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Well, I wouldn't be using any of those, particularly not imidaproclid, and I don't keep bees - that substance has been or is about to be withdrawn in the EU for two to five years to see if it impacts on the bee population, because there is such conviction of its environmental impact on bees generally, never mind whether its sprayed on open flowers or a plant ...


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I regularly bring home whiteflies on organic farm stand greens. I used to wash those greens in the kitchen sink, and the aphids would fly up to the potted herbs in my kitchen window, and so my problems began. Eventually I discovered that if I place my affected herbs in a breezy window for a while, and gently shake the plant every once in a while, the ...


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Always a tough prospect. Two things you can try: Natural deterents. Moles and gophers, do not like castor oil. There are several over the counter mole and gopher deterents, but almost all are some variation of castor oil and maybe some garlic and such. Spray/sprinkle some around active areas, and in particular around plants they would eat. The oil disrupts ...


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I seem to have fewer aphids on my runner beans when I plant marigolds nearby. I try to plant the marigolds at the same time as the beans. Planting marigolds after aphids appear does not get rid of them, in my experience. I have not taken any 'scientific' measurements, this is just a subjective observation. In about 30 years of growing beans, the 4 ...


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Marigolds will keep some animals away - works best on insects. Some people say marigolds will keep cats out of a bed, but I have had some feral cats that hadn't read this and they went in the beds and did their thing where the marigolds were. Marigolds will keep nematodes away from the members of the Solanacea family - tomatoes, peppers, petunias, tobacco, ...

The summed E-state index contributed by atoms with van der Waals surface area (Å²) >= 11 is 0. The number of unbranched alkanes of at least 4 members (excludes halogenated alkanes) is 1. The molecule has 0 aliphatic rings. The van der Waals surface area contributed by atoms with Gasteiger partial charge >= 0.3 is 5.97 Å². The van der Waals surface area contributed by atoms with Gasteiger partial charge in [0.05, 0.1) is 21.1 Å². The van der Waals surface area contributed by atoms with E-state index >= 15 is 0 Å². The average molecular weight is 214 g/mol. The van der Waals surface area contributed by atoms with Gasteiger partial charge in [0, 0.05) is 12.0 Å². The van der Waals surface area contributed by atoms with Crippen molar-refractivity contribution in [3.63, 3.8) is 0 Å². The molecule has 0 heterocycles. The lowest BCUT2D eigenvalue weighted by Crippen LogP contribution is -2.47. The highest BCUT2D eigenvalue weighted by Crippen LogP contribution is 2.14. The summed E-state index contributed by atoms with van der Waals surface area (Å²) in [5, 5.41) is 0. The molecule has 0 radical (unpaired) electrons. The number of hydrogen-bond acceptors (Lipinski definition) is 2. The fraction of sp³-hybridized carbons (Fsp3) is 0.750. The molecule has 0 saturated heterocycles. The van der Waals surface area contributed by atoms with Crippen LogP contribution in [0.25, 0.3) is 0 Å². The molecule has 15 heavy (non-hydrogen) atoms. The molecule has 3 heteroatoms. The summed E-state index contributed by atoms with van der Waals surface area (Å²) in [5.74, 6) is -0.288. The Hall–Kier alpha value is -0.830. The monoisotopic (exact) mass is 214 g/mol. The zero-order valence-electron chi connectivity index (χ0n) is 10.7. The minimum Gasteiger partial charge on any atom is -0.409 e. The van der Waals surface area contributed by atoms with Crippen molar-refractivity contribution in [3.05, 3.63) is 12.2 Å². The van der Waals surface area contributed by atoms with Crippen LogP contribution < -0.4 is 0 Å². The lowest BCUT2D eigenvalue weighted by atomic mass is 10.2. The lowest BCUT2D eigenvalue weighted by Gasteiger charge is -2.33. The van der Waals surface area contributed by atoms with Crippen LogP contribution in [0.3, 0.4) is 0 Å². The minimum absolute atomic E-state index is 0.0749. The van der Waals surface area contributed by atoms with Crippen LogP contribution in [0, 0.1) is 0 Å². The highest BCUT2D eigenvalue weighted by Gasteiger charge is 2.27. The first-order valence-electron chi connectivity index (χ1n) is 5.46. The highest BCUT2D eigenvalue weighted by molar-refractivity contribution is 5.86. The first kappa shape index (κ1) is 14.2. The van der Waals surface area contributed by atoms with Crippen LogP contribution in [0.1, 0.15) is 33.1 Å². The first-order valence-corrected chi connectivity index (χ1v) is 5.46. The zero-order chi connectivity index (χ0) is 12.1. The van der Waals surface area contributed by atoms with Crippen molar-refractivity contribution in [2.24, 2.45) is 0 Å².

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Spider mites attack just about everything, it seems. You can control them with soapy water with some vegetable oil in it. Be sure to use soap, not detergent. I buy Kirk's Castile soap & shave a bit into the water I plan to drench the plant in. You mix it well, of course - for small amounts (1 gallon or less, e.g.) I mix with a standard kitchen mixer ...


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Many people plant marigolds (Calendula officinalis, not the French marigold, Tagetes) as a 'trap' crop, but the 'trap' attracts aphids, particularly blackfly. The theory is, if the blackfly inhabit the marigolds, they won't inhabit your roses or whatever it is you're trying to protect. In my experience, blackfly do love marigolds - not quite as much as they ...


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I haven't done specific research, but am happy to provide you with my personal experience. Every year I grow many varieties of marigolds and they're always among the least bothered in my garden. Animals who eat annuals and perennials planted alongside my marigolds completely ignore them. The same holds true for chipmunks, raccoons, squirrels, and other ...


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Oh cute...Marigold plants are said to help keep predators/insects away but I've never seen anything that would verify this...grow marigolds for their beauty...they are STINKY so maybe that helps. Grins, I've never seen that marigolds helps with; cutworms, aphids, slugs, earwigs, powdery mildew, or any regular problem for other ornamentals. Vigilance, going ...